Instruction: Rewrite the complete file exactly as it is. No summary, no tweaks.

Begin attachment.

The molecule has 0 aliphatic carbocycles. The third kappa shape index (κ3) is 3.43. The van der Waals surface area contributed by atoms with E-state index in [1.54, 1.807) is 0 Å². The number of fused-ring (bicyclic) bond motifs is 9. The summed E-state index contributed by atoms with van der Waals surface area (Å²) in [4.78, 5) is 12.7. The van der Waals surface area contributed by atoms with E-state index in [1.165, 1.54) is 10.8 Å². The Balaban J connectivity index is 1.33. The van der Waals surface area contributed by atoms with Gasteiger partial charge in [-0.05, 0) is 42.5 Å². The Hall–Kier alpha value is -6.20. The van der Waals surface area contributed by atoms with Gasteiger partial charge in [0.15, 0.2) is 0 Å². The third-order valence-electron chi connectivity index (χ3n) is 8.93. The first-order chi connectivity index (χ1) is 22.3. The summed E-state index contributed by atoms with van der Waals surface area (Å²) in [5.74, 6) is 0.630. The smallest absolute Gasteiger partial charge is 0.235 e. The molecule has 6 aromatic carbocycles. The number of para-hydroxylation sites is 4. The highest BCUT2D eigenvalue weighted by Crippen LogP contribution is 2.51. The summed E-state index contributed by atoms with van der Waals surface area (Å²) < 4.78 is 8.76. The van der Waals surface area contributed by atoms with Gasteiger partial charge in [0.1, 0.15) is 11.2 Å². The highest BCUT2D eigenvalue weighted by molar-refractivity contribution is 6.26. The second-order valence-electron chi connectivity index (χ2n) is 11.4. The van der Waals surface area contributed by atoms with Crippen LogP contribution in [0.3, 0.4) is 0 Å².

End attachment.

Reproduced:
The molecule has 0 aliphatic carbocycles. The third kappa shape index (κ3) is 3.43. The van der Waals surface area contributed by atoms with E-state index in [1.54, 1.807) is 0 Å². The number of fused-ring (bicyclic) bond motifs is 9. The summed E-state index contributed by atoms with van der Waals surface area (Å²) in [4.78, 5) is 12.7. The van der Waals surface area contributed by atoms with E-state index in [1.165, 1.54) is 10.8 Å². The Balaban J connectivity index is 1.33. The van der Waals surface area contributed by atoms with Gasteiger partial charge in [-0.05, 0) is 42.5 Å². The Hall–Kier alpha value is -6.20. The van der Waals surface area contributed by atoms with Gasteiger partial charge in [0.15, 0.2) is 0 Å². The third-order valence-electron chi connectivity index (χ3n) is 8.93. The first-order chi connectivity index (χ1) is 22.3. The summed E-state index contributed by atoms with van der Waals surface area (Å²) in [5.74, 6) is 0.630. The smallest absolute Gasteiger partial charge is 0.235 e. The molecule has 6 aromatic carbocycles. The number of para-hydroxylation sites is 4. The highest BCUT2D eigenvalue weighted by Crippen LogP contribution is 2.51. The summed E-state index contributed by atoms with van der Waals surface area (Å²) < 4.78 is 8.76. The van der Waals surface area contributed by atoms with Gasteiger partial charge in [0.1, 0.15) is 11.2 Å². The highest BCUT2D eigenvalue weighted by molar-refractivity contribution is 6.26. The second-order valence-electron chi connectivity index (χ2n) is 11.4. The van der Waals surface area contributed by atoms with Crippen LogP contribution in [0.3, 0.4) is 0 Å².